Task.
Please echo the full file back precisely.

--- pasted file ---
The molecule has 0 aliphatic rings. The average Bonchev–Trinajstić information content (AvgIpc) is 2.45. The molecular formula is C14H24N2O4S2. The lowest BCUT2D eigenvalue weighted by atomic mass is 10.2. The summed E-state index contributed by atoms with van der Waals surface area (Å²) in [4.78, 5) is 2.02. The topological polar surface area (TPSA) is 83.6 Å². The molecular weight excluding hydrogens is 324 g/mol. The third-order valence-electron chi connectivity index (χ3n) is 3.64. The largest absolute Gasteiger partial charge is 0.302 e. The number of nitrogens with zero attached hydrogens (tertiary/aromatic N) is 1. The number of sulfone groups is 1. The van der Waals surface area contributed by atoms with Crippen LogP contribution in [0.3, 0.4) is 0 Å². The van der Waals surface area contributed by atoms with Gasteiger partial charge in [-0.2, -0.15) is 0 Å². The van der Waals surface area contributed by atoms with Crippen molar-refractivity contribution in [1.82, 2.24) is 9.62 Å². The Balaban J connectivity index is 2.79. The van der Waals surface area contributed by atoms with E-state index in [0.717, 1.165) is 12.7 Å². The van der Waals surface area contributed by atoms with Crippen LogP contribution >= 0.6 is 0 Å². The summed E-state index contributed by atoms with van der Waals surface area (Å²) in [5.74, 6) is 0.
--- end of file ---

The molecule has 0 aliphatic rings. The average Bonchev–Trinajstić information content (AvgIpc) is 2.45. The molecular formula is C14H24N2O4S2. The lowest BCUT2D eigenvalue weighted by atomic mass is 10.2. The summed E-state index contributed by atoms with van der Waals surface area (Å²) in [4.78, 5) is 2.02. The topological polar surface area (TPSA) is 83.6 Å². The molecular weight excluding hydrogens is 324 g/mol. The third-order valence-electron chi connectivity index (χ3n) is 3.64. The largest absolute Gasteiger partial charge is 0.302 e. The number of nitrogens with zero attached hydrogens (tertiary/aromatic N) is 1. The number of sulfone groups is 1. The van der Waals surface area contributed by atoms with Crippen LogP contribution in [0.3, 0.4) is 0 Å². The van der Waals surface area contributed by atoms with Gasteiger partial charge in [-0.2, -0.15) is 0 Å². The van der Waals surface area contributed by atoms with Crippen molar-refractivity contribution in [1.82, 2.24) is 9.62 Å². The Balaban J connectivity index is 2.79. The van der Waals surface area contributed by atoms with E-state index in [0.717, 1.165) is 12.7 Å². The van der Waals surface area contributed by atoms with Crippen LogP contribution >= 0.6 is 0 Å². The summed E-state index contributed by atoms with van der Waals surface area (Å²) in [5.74, 6) is 0.